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Saranac Lake board approves Lake Flower hotel rezoning

March 17, 2015
By CHRIS KNIGHT ( , Lake Placid News

SARANAC LAKE - In one of its most closely watched votes in recent memory, the village Board of Trustees approved a zoning change for a controversial Lake Flower hotel Monday, March 16.

In a 4-0 vote, the board signed off on the proposed Lake Flower Planned Unit Development District, designed to accommodate Lake Flower Lodging LLC's proposed 93-room, four story, high-end hotel, spa and conference center.

A four-vote supermajority was needed to advance the project, and that's what happened. Mayor Clyde Rabideau and Trustees Tom Catillaz, Allie Pelletieri and Barbara Rice all voted in favor of the zoning change. Trustee Paul Van Cott, who's recused himself from the project, wasn't at the meeting.

Article Photos

The blue roofs of the Lake Side Motel, at left, indicate one of three motels on Lake Flower's Pontiac Bay that would become the site of the new Lake Flower Spa and Resort, which the Saranac Lake Village Board of Trustees approved Monday, March 16. This photo was taken from the roof of DeChantal Apartments.
(Photo — Peter Crowley)

This is not the end of the road for the project by any stretch. It still needs village Planning Board and state Adirondack Park Agency approval; however, the rezoning was seen as crucial to the project moving forward. Without it, the hotel would have required a series of variances from the village.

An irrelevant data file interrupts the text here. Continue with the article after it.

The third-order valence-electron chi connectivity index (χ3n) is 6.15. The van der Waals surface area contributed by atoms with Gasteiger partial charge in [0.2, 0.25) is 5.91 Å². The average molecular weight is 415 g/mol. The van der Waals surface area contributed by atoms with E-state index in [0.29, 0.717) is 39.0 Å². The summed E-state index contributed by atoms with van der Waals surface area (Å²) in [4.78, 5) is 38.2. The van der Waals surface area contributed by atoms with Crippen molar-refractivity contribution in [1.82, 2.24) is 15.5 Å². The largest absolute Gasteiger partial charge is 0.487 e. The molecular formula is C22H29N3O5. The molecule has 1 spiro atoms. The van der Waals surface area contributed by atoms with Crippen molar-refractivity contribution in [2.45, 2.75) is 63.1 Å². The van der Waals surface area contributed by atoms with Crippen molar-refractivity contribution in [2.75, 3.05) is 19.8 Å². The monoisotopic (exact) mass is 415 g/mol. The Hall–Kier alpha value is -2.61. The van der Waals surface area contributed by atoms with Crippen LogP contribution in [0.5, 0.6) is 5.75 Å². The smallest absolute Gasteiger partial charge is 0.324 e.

"We're real pleased the decision has been favorable," Lake Flower Lodging developer Chris LaBarge said after the meeting. "We're real excited to get working on the project. Now that it's a legal project in the village, we have an opportunity to work with the Planning Board on the final design prior to going to the Adirondack Park (Agency) for their approval."

The hotel would be built on the site of three Lake Flower Avenue motels that LaBarge's company is under contract to buy: the Lake Flower Inn, the Lake Side Motel and the Adirondack Motel.

Opponents have said the hotel is too big for the lakefront site and would cause traffic congestion and pedestrian safety issues. Others have said the PUDD process is a way of bending the rules for the project.

LaBarge said he plans to make some changes to the project's design based on public feedback, including pulling back a detached restaurant that would be located along the lake's shoreline.

"We're going to attempt to try to get the entire building outside of the 50-foot setback," he said. "I don't know if it's completely possible, but I think we can certainly minimize that because that's one thing we've heard. As we refine the size of the rooms, I think there's some opportunity to reduce square footage. The building's overall square footage will go down so that will affect the mass going forward."

The $15 million to $18 million project was first proposed in July 2013. It was awarded $2 million in state economic development funds in December of that year.



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